I take issue with Therese Bottomly’s arguments related to “pregnant people” (“Letter from the Editor: Inclusive language illuminates changes in society,” Dec. 19). It doesn’t matter how some people “identify themselves.” If they are pregnant, they are women, that is just a biological fact. Biology is a science; it is not based on personal identification, but on scientific facts.
Bottomly’s argument that “1.2 million Americans identify as nonbinary” is meaningless. It doesn’t matter that this represents “more than the population of the city of Seattle or San Francisco.” It represents less than 0.4% of the U.S. population. And comparing the adoption of Ms. with the adoption of “pregnant people” (soon “pregnant men”?) is a slight exaggeration. One refers to stopping the immediate reference to the married status of women, the other one refers to a biological impossibility.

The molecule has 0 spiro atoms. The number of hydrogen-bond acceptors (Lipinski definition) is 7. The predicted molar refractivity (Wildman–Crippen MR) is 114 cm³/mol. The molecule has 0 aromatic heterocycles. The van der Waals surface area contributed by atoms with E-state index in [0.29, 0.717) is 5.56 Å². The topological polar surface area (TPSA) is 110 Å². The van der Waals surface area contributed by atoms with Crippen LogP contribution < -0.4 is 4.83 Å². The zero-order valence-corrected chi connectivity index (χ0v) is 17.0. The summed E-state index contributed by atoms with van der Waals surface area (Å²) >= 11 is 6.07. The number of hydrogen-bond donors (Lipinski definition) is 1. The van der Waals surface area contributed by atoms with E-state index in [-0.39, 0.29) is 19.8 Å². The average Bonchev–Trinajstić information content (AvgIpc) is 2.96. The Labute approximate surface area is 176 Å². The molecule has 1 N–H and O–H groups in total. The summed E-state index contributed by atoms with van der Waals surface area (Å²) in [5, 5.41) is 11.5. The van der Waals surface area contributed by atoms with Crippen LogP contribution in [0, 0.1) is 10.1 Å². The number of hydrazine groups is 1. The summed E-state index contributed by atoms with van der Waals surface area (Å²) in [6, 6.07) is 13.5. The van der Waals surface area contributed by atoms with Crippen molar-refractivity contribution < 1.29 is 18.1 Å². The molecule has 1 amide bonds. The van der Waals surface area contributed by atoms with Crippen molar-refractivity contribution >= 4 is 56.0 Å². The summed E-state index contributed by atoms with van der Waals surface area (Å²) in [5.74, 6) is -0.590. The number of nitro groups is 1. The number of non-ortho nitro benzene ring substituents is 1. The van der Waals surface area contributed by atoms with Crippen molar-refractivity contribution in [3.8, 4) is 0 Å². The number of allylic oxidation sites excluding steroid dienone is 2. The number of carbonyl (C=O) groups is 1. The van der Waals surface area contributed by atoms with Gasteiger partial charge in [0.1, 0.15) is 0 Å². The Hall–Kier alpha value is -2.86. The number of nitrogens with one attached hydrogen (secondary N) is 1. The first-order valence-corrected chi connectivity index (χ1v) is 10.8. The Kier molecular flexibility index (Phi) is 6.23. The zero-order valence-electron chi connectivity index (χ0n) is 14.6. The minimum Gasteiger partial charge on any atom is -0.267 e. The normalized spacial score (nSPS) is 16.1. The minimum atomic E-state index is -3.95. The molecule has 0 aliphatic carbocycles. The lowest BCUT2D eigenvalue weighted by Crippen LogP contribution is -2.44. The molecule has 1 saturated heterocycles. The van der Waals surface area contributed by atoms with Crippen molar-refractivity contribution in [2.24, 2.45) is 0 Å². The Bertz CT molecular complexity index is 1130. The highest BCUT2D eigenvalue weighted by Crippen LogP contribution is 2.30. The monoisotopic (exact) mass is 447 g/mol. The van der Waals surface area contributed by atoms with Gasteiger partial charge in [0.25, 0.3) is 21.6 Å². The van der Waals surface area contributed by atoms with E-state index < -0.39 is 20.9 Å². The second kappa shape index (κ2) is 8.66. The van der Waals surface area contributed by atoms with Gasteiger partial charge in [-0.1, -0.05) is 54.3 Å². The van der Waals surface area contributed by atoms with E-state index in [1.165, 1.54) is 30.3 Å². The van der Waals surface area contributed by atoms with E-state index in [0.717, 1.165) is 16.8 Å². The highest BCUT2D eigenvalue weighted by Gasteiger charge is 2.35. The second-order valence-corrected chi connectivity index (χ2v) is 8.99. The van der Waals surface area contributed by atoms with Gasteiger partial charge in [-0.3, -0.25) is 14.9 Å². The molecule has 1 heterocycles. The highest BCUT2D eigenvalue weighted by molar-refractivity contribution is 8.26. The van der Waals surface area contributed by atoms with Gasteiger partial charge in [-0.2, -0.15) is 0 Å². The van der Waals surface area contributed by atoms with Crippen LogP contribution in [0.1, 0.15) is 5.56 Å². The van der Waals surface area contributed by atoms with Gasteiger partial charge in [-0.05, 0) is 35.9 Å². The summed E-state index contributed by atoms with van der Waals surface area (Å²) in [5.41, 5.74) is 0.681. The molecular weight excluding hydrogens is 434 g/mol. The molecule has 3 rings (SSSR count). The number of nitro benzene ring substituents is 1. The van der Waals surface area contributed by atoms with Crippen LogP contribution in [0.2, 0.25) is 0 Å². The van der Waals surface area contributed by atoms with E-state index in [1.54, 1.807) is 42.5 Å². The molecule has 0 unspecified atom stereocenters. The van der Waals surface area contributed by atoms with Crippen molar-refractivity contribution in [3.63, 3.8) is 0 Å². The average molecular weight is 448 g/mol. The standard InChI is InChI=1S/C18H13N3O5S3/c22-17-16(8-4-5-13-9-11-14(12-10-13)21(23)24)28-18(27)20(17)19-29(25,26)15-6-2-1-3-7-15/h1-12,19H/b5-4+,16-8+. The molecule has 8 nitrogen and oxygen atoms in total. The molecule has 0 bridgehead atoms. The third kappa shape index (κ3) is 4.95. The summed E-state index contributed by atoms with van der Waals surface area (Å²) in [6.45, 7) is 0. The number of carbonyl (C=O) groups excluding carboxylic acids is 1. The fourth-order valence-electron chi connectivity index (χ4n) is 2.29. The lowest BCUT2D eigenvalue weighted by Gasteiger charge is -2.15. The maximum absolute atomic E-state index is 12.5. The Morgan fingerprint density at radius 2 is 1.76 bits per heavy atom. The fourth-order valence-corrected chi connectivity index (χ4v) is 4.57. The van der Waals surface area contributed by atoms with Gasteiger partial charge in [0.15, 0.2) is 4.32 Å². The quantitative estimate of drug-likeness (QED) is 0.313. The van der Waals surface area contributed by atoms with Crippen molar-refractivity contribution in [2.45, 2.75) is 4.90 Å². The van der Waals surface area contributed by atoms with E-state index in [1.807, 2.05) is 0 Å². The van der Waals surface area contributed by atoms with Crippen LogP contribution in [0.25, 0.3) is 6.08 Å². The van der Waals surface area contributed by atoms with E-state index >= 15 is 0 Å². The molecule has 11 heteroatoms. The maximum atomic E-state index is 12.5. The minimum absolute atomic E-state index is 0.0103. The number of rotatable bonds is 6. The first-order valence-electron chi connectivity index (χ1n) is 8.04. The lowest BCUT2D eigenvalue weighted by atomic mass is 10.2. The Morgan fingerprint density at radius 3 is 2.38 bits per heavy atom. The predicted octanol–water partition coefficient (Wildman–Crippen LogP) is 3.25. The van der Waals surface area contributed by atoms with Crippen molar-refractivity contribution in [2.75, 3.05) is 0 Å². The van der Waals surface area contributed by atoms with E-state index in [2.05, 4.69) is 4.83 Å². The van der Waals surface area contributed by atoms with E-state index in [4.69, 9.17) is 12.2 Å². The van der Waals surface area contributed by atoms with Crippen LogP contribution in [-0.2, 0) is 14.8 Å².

The fact that a government document refers to pregnant people is not relevant in today’s ultra-politicized atmosphere. I can almost guarantee that if an “ultraprogressive” person in the government used this expression, few others would have the courage to point out its absurdity; they would be afraid of being labeled with all kinds of unattractive adjectives.
Gabriel Farkas, Portland